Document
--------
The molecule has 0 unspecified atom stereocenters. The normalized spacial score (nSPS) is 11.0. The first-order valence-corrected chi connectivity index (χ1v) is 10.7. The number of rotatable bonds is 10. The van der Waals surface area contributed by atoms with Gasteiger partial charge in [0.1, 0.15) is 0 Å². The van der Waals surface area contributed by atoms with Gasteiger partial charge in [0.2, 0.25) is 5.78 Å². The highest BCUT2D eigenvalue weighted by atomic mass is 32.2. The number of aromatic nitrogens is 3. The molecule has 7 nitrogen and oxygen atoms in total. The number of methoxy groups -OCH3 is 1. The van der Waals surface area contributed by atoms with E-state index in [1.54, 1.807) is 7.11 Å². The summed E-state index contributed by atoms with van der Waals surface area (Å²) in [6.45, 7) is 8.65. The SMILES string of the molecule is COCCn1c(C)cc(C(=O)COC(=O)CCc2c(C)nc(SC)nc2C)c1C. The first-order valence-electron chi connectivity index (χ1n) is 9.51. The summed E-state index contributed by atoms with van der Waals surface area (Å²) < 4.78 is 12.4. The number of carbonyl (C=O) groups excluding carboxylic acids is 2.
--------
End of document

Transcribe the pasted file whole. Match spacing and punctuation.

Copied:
The molecule has 0 unspecified atom stereocenters. The normalized spacial score (nSPS) is 11.0. The first-order valence-corrected chi connectivity index (χ1v) is 10.7. The number of rotatable bonds is 10. The van der Waals surface area contributed by atoms with Gasteiger partial charge in [0.1, 0.15) is 0 Å². The van der Waals surface area contributed by atoms with Gasteiger partial charge in [0.2, 0.25) is 5.78 Å². The highest BCUT2D eigenvalue weighted by atomic mass is 32.2. The number of aromatic nitrogens is 3. The molecule has 7 nitrogen and oxygen atoms in total. The number of methoxy groups -OCH3 is 1. The van der Waals surface area contributed by atoms with E-state index in [1.54, 1.807) is 7.11 Å². The summed E-state index contributed by atoms with van der Waals surface area (Å²) in [6.45, 7) is 8.65. The SMILES string of the molecule is COCCn1c(C)cc(C(=O)COC(=O)CCc2c(C)nc(SC)nc2C)c1C. The first-order valence-electron chi connectivity index (χ1n) is 9.51. The summed E-state index contributed by atoms with van der Waals surface area (Å²) < 4.78 is 12.4. The number of carbonyl (C=O) groups excluding carboxylic acids is 2.